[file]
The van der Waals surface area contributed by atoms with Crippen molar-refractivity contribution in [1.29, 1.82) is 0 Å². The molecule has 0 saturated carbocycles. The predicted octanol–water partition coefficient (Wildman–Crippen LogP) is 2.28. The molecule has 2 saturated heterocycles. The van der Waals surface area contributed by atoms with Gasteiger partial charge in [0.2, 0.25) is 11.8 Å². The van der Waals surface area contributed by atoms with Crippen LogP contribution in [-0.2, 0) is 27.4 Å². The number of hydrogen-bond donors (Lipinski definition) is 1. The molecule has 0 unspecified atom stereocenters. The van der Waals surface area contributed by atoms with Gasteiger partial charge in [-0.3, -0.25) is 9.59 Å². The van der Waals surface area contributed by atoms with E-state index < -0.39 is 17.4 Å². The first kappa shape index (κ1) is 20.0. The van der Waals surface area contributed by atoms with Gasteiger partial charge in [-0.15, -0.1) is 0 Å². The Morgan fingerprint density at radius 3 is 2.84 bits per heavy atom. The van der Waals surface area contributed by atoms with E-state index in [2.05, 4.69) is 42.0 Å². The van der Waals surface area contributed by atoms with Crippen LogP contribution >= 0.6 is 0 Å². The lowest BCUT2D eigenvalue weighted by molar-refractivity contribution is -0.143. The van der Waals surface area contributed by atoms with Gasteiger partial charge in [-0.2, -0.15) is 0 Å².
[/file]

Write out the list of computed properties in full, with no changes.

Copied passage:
The van der Waals surface area contributed by atoms with Crippen molar-refractivity contribution in [1.29, 1.82) is 0 Å². The molecule has 0 saturated carbocycles. The predicted octanol–water partition coefficient (Wildman–Crippen LogP) is 2.28. The molecule has 2 saturated heterocycles. The van der Waals surface area contributed by atoms with Gasteiger partial charge in [0.2, 0.25) is 11.8 Å². The van der Waals surface area contributed by atoms with Crippen LogP contribution in [-0.2, 0) is 27.4 Å². The number of hydrogen-bond donors (Lipinski definition) is 1. The molecule has 0 unspecified atom stereocenters. The van der Waals surface area contributed by atoms with Gasteiger partial charge in [-0.3, -0.25) is 9.59 Å². The van der Waals surface area contributed by atoms with E-state index < -0.39 is 17.4 Å². The first kappa shape index (κ1) is 20.0. The van der Waals surface area contributed by atoms with Gasteiger partial charge in [-0.15, -0.1) is 0 Å². The Morgan fingerprint density at radius 3 is 2.84 bits per heavy atom. The van der Waals surface area contributed by atoms with E-state index in [2.05, 4.69) is 42.0 Å². The van der Waals surface area contributed by atoms with Crippen LogP contribution >= 0.6 is 0 Å². The lowest BCUT2D eigenvalue weighted by molar-refractivity contribution is -0.143. The van der Waals surface area contributed by atoms with Gasteiger partial charge in [-0.2, -0.15) is 0 Å².